Date: April 26, 2010
Source: Biofuels Digest
Waste Management's Carl Rush, head of its Organic Growth Group and recently promoted to its leadership team, spoke to Biofuels Digest about the company's efforts to better exploit the waste stream as an increasingly valuable resource.
With its 16 waste-to-energy plants, recycling facilities, and 115 landfill gas-to-energy projects, the company already has a long history in renewable energy and diversion technologies. Lately however, Rush and his group have pushed into more esoteric areas. Last May the company entered a joint venture with InEnTec to create S4 Energy Solutions, to commercialize plasma arc gasification of wastes into syngas. In August, they partnered with Terrabon and Valero to commercialize a technology to create low-carbon liquid transportation fuel from organic waste. In November, Waste Management and Linde North America announced that their joint venture company had begun producing liquefied natural gas at the Altamont Landfill near Livermore, California. In January, WM announced an investment in Harvest Power, to develop an organic waste anaerobic digestion facility. In February, they announced an investment in Enerkem, to develop another waste gasification technology.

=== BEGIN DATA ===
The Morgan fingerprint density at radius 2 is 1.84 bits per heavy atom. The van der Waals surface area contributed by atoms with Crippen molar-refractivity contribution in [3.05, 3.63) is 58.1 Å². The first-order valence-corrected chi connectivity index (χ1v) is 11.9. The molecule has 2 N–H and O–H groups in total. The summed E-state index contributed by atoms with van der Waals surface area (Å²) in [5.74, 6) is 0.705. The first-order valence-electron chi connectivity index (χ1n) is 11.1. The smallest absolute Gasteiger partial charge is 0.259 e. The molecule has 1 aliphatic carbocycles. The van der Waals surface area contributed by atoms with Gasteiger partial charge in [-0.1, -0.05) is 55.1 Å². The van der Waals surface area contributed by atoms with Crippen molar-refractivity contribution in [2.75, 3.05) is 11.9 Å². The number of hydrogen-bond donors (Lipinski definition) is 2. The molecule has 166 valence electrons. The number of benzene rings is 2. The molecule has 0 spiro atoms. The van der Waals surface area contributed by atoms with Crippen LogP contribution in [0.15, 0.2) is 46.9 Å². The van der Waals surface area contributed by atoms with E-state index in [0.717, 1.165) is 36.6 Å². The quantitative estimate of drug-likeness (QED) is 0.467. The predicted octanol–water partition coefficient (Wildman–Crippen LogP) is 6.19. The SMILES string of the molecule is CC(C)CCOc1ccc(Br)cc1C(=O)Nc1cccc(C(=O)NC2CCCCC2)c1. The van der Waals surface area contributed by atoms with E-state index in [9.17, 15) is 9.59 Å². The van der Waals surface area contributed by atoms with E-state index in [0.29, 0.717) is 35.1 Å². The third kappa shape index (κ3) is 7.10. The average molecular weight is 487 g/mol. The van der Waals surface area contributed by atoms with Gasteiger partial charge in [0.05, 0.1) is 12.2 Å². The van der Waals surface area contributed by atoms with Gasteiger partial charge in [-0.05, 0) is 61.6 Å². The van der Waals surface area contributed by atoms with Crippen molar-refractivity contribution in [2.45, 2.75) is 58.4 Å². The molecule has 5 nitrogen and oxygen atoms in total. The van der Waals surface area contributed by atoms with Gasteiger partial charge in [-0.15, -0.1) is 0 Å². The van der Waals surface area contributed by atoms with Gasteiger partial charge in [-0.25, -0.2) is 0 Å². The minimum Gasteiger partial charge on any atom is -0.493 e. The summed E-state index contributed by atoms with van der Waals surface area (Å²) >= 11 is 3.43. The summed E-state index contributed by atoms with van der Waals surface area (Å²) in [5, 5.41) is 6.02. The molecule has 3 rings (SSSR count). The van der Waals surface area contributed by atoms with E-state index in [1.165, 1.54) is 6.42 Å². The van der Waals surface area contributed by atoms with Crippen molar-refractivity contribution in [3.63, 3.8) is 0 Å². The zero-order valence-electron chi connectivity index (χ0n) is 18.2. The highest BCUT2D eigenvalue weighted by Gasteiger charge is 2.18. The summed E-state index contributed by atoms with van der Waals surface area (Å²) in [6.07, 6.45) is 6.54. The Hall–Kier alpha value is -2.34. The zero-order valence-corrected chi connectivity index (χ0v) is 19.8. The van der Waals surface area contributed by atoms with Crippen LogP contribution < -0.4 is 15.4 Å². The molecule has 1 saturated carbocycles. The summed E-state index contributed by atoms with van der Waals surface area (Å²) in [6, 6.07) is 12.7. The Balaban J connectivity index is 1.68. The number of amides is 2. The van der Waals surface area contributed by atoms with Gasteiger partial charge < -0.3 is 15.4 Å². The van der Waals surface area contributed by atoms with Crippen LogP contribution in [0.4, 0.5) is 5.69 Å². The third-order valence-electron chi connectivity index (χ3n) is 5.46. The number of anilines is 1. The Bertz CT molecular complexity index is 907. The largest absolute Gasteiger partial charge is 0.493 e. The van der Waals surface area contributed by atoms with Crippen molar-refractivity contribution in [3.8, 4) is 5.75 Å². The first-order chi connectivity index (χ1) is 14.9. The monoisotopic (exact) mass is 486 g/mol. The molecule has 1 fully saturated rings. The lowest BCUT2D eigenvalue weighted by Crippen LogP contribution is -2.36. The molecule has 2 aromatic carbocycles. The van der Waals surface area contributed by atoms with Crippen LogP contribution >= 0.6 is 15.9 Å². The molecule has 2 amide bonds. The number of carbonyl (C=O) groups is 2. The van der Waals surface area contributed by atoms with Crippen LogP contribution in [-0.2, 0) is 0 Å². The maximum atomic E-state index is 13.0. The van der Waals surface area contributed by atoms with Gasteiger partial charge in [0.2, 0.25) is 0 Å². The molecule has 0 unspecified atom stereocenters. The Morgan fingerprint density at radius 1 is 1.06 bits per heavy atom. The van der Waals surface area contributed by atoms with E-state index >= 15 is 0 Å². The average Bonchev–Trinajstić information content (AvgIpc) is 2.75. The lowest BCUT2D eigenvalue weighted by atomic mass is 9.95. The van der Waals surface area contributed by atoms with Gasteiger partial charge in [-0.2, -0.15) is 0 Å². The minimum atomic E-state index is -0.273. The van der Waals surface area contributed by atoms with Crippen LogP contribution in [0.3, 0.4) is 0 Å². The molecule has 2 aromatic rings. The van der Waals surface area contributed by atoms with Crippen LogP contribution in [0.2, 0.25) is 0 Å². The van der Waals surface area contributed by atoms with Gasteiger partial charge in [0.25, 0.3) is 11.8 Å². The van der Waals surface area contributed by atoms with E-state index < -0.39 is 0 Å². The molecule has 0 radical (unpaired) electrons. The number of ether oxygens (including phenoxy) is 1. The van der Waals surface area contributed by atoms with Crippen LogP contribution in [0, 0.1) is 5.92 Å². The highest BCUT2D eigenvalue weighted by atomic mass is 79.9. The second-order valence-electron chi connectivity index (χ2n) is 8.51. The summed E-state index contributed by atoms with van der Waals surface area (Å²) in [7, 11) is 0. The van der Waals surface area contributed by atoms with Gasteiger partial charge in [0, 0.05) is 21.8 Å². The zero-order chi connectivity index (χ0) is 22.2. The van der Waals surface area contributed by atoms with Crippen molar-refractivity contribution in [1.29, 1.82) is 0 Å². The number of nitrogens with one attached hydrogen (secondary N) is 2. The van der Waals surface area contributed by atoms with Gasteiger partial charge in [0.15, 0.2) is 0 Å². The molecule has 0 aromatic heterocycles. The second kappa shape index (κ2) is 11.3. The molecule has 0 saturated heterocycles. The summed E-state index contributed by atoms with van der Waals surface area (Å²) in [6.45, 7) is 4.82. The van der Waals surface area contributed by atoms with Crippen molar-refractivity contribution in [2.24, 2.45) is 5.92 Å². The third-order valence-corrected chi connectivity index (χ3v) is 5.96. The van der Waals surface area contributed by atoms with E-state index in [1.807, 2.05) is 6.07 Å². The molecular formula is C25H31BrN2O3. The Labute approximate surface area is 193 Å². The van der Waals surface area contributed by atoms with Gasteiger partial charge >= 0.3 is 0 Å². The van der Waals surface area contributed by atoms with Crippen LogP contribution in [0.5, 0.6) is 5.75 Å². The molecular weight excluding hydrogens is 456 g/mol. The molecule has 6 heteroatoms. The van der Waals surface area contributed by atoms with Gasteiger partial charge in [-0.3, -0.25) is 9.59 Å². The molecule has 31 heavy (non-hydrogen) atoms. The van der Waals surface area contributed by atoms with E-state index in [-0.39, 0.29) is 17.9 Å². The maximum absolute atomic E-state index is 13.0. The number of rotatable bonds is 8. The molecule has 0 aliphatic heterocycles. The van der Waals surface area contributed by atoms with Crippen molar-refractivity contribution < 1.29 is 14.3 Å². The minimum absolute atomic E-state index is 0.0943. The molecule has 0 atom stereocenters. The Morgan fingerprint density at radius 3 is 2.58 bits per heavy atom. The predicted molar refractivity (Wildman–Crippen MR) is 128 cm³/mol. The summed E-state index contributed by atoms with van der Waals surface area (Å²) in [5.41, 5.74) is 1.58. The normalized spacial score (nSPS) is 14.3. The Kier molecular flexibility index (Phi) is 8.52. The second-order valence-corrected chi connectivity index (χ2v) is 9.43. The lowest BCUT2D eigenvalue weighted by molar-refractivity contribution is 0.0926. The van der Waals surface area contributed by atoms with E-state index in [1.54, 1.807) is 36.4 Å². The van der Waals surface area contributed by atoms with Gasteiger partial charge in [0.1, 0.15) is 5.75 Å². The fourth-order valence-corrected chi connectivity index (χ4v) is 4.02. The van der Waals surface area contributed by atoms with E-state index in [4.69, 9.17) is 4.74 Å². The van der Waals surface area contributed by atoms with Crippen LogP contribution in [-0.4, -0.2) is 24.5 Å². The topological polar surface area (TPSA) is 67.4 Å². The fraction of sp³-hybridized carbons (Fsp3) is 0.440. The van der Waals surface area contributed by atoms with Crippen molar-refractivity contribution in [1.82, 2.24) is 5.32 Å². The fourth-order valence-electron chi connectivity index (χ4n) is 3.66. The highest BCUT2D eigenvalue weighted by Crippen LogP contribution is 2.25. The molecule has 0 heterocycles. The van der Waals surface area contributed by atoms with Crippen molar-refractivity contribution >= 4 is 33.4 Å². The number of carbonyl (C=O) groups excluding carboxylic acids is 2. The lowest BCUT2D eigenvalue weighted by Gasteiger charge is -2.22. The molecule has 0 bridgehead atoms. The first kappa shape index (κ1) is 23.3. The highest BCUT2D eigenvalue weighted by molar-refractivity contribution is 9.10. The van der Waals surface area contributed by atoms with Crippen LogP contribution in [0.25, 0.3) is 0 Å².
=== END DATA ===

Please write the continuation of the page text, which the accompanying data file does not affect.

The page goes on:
Rush says the Organic Growth Group is organized into four areas: renewable energy, materials technology, which explores ways to convert components of the waste stream into higher value products, recycling technologies to increase diversion, and brand management as a means to drive business. He points out that the 30-50 million tons of organics waste out of 160 million tons collected represents an important sub-market and key opportunity.
Rush says that in general, his group has sought out opportunities that will fit into the company's existing logistical infrastructure and management process in ways that will leverage the technology. The company is also seeking to learn from its partners who might share in the risk or have more experience with a particular feedstock, or process, such as syngas, etc. A strong capital partner, such as Kleiner Perkins, can bring expertise in combining technologies across its businesses and getting to market sooner with the new processes.
Says Rush, "One way to look at it is waste - another way is as a stream of valuable material that we can learn how to use."
To see the complete interview, visit: biofuelsdigest.com/bdigest/2010/04/26/waste-management-portrait-of-a-renewable-energy-strategic-investor/.